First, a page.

Chicago pediatric clinic that serves 100 every day gets $2 million boost
July 30, 2018
Dr. da Fonseca
Many Illinois families drive hours from their homes to access the University of Illinois at Chicago College of Dentistry's pediatric clinic, located about three miles west of Michigan Avenue in the city's downtown, said Dr. Marcio da Fonseca, head of the university's department of pediatric dentistry and director of oral health for special needs children.
The UIC pediatric dental clinics see about 100 patients every day for comprehensive and urgent care, Dr. da Fonseca said, and soon it may be able to serve even more. In July, the Illinois Children's Healthcare Foundation announced a $2 million grant for the clinic to build a pediatric dentistry ambulatory surgery center, which is expected to include four procedure rooms and two general anesthesia suites.
Currently, the pediatric clinic relies on the university's hospital surgery center to treat many of its patients needing extensive dental work under general anesthesia.
Most children who visit the clinics are at high risk for dental disease, said Dr. da Fonseca. About a third of the population includes patients with special needs, including chronic health conditions and developmental delays, he said.
But the University Hospital operating rooms are often booked so the pediatric clinics regularly have a backlog of more than 1,000 patients waiting for general anesthesia services, said Dr. da Fonseca.
The new pediatric dentistry surgery center, located in the college's oral and maxillofacial surgery department, will allow the UIC College of Dentistry to serve an additional 1,000 pediatric patients each year who need care under general anesthesia and an additional 1,500 pediatric patients who need dental care under sedation, according to a news release from the Illinois Children's Healthcare Foundation.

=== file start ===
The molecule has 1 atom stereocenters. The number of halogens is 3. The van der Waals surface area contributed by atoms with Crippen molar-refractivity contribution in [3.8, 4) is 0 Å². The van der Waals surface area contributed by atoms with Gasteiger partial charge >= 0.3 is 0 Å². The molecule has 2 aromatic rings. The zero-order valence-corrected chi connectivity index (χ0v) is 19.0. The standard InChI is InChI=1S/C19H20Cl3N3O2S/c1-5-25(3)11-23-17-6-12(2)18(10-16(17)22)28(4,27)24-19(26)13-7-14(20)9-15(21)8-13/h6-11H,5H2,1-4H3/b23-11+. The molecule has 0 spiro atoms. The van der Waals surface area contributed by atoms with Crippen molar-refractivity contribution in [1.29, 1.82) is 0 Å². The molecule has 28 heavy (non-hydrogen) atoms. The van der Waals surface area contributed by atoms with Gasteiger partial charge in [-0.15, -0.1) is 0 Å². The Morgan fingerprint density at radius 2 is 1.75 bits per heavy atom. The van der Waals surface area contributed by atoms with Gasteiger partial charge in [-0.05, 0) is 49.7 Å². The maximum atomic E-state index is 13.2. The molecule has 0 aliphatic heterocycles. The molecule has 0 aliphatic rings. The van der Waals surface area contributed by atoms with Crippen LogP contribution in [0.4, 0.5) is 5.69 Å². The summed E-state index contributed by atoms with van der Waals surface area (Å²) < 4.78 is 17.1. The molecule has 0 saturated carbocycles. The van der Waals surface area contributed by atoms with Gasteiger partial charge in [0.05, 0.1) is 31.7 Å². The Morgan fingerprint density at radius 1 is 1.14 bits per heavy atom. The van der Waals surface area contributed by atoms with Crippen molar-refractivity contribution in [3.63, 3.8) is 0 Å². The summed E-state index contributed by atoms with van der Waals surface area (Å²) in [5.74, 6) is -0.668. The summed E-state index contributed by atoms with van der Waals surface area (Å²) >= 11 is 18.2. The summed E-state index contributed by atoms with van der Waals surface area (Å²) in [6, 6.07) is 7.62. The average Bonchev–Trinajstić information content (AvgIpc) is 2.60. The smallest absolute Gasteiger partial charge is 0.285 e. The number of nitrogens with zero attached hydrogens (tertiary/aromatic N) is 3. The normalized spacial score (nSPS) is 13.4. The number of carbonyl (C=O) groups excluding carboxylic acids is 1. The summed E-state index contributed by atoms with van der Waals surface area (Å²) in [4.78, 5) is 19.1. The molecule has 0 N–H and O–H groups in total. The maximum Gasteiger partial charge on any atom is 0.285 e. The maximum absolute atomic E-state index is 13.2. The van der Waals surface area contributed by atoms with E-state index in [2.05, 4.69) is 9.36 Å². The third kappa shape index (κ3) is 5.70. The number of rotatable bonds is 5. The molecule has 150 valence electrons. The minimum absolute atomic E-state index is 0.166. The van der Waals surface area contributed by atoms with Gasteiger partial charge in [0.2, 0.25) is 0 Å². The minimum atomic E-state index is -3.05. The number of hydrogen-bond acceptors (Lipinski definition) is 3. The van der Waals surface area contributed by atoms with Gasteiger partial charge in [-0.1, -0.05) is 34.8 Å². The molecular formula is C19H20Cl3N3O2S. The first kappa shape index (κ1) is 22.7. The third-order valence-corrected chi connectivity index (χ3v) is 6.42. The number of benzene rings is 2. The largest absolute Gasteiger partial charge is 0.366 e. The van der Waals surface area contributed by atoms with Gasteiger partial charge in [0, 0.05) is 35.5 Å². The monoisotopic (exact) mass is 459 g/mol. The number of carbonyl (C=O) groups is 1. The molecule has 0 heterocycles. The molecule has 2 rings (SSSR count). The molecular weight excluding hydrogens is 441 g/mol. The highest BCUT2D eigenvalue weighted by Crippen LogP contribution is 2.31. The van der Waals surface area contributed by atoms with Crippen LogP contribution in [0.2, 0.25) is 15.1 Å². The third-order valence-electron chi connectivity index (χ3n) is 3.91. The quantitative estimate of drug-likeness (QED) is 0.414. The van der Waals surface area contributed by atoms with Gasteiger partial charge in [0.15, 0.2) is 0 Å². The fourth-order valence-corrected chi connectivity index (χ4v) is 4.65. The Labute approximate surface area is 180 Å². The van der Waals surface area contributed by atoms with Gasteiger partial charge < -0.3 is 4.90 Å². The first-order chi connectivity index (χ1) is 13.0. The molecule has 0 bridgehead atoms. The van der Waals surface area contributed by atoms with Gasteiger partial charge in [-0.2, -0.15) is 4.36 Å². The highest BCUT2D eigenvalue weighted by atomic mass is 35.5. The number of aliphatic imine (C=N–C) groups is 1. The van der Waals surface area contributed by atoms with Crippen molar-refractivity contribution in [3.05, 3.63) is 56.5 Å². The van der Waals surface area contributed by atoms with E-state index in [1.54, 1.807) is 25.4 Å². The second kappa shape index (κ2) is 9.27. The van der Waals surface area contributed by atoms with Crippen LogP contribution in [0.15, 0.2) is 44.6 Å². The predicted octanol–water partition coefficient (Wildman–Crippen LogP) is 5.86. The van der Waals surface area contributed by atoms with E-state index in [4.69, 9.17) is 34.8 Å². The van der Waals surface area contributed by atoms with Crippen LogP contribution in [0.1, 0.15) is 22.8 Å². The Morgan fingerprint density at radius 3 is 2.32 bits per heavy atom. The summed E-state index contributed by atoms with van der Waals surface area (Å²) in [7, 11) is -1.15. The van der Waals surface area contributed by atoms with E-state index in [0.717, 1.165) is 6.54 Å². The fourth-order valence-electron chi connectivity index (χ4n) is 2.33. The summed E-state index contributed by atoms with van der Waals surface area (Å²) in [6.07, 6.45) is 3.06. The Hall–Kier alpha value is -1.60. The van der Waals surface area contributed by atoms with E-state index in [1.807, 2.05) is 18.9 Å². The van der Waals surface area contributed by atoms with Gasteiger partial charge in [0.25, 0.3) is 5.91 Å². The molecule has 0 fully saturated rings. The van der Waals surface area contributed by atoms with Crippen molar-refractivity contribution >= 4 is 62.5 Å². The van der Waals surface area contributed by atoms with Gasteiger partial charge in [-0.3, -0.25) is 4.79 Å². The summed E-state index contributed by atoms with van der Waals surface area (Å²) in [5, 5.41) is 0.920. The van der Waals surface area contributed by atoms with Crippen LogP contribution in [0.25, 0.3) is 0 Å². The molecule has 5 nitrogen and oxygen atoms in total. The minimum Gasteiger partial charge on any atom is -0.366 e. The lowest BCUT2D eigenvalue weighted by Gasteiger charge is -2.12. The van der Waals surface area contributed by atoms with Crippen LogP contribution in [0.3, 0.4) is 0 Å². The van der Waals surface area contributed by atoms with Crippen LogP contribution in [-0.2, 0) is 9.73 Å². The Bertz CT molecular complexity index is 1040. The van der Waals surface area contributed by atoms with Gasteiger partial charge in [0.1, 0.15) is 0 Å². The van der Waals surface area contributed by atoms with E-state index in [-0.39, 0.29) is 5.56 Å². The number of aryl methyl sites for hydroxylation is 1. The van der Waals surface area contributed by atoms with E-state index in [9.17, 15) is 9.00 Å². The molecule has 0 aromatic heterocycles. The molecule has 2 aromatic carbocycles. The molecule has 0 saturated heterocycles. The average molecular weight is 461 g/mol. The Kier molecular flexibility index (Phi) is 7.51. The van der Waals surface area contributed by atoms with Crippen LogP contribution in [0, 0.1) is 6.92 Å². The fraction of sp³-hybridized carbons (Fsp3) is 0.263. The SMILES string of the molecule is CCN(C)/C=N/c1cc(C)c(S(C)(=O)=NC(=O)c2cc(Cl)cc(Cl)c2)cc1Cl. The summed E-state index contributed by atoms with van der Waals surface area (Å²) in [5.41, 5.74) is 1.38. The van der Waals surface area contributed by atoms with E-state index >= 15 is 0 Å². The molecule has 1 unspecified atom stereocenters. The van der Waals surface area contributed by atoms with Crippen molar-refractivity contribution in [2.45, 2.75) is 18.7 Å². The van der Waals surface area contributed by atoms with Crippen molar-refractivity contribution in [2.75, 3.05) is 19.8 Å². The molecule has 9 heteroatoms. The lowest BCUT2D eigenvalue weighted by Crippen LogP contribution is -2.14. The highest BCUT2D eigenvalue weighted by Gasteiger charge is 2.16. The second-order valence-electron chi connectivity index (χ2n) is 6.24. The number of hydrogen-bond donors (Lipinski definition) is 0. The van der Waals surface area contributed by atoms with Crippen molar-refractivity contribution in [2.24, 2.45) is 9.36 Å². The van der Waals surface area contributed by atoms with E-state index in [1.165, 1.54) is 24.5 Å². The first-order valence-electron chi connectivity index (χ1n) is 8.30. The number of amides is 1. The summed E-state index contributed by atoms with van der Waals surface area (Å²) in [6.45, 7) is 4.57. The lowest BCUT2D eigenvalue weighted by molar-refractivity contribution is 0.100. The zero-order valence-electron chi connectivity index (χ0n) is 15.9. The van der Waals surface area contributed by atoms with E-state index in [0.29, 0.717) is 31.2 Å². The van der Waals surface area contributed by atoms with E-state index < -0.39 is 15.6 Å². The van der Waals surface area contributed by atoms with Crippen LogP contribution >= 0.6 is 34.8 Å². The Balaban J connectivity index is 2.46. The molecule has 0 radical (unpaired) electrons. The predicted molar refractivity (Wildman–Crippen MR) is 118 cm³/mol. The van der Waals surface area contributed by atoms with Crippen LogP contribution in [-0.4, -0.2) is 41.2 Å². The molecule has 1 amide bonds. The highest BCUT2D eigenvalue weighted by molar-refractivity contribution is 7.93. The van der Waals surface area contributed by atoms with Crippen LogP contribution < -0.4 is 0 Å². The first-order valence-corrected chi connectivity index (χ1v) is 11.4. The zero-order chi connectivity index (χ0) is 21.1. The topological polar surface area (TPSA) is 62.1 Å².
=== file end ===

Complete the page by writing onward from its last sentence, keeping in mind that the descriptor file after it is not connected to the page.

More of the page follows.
The university's junior dental students and 18 residents in its recently expanded specialty residency program staff the pediatric dental clinics, which are easily accessible via public transportation, said Dr. Clark Stanford, dean of the UIC College of Dentistry. Faculty members oversee the clinic and also see patients, including Dr. Stanford himself, who mostly sees patients with special needs and genetic anomalies.
Furthermore, the college of dentistry recently received a grant from the Fry Foundation to hire a social worker who, through a partnership with the university's social work program, will assist patients and families decrease barriers to access to dental care and understand their needs in a holistic way, said Dr. Stanford.
To serve more patients, Dr. da Fonseca said the university has been looking for collaborations with community partners, such as the Illinois Children's Healthcare Foundation. Due to Illinois' notorious state budget woes, funding from the state has dramatically decreased since the 1980s, said Dr. Stanford, so private donations are crucial to maintain — and certainly to increase — the volume of care at the university's clinics, he said.
"We also will embark on a strong prevention program to help decrease the burden of dental disease for our patients," said Dr. da Fonseca.
The pediatric dentistry surgery center that will be built thanks in part to this grant "will have a profound impact on the delivery of oral healthcare to children in Chicago and throughout the State of Illinois for generations to come," Dr. Stanford said.
Construction for the new facility is expected to begin in November.
Illinois Children's Healthcare Foundation is a statewide private foundation that began investing in children's oral health programs in 2004, according to a news release.
For more information about the foundation or the project, visit ilchf.org